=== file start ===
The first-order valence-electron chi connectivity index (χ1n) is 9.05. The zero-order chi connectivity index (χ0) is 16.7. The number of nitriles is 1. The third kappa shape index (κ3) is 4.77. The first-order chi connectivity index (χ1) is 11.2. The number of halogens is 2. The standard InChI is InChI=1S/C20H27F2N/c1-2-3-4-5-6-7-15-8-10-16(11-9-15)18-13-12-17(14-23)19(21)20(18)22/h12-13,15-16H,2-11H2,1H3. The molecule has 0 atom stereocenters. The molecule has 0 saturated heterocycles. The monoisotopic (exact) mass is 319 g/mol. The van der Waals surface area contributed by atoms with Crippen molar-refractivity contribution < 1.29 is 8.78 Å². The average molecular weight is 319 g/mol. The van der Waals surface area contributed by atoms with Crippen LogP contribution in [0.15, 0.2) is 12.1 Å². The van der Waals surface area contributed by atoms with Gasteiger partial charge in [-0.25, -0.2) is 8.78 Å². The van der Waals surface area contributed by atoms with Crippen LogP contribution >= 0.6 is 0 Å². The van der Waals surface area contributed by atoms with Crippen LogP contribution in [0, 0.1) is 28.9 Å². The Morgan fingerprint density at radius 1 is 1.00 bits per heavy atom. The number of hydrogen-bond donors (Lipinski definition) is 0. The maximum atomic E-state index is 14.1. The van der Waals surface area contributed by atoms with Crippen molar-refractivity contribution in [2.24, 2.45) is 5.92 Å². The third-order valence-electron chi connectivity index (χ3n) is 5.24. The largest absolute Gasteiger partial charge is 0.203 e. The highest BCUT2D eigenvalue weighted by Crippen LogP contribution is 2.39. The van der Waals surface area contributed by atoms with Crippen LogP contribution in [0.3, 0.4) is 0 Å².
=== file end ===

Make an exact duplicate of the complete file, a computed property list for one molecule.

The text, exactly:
The first-order valence-electron chi connectivity index (χ1n) is 9.05. The zero-order chi connectivity index (χ0) is 16.7. The number of nitriles is 1. The third kappa shape index (κ3) is 4.77. The first-order chi connectivity index (χ1) is 11.2. The number of halogens is 2. The standard InChI is InChI=1S/C20H27F2N/c1-2-3-4-5-6-7-15-8-10-16(11-9-15)18-13-12-17(14-23)19(21)20(18)22/h12-13,15-16H,2-11H2,1H3. The molecule has 0 atom stereocenters. The molecule has 0 saturated heterocycles. The monoisotopic (exact) mass is 319 g/mol. The van der Waals surface area contributed by atoms with Crippen molar-refractivity contribution < 1.29 is 8.78 Å². The average molecular weight is 319 g/mol. The van der Waals surface area contributed by atoms with Crippen LogP contribution in [0.15, 0.2) is 12.1 Å². The van der Waals surface area contributed by atoms with Gasteiger partial charge in [-0.25, -0.2) is 8.78 Å². The van der Waals surface area contributed by atoms with Crippen LogP contribution >= 0.6 is 0 Å². The van der Waals surface area contributed by atoms with Crippen LogP contribution in [0, 0.1) is 28.9 Å². The Morgan fingerprint density at radius 1 is 1.00 bits per heavy atom. The number of hydrogen-bond donors (Lipinski definition) is 0. The maximum atomic E-state index is 14.1. The van der Waals surface area contributed by atoms with Crippen molar-refractivity contribution in [2.24, 2.45) is 5.92 Å². The third-order valence-electron chi connectivity index (χ3n) is 5.24. The largest absolute Gasteiger partial charge is 0.203 e. The highest BCUT2D eigenvalue weighted by Crippen LogP contribution is 2.39. The van der Waals surface area contributed by atoms with Crippen LogP contribution in [0.3, 0.4) is 0 Å².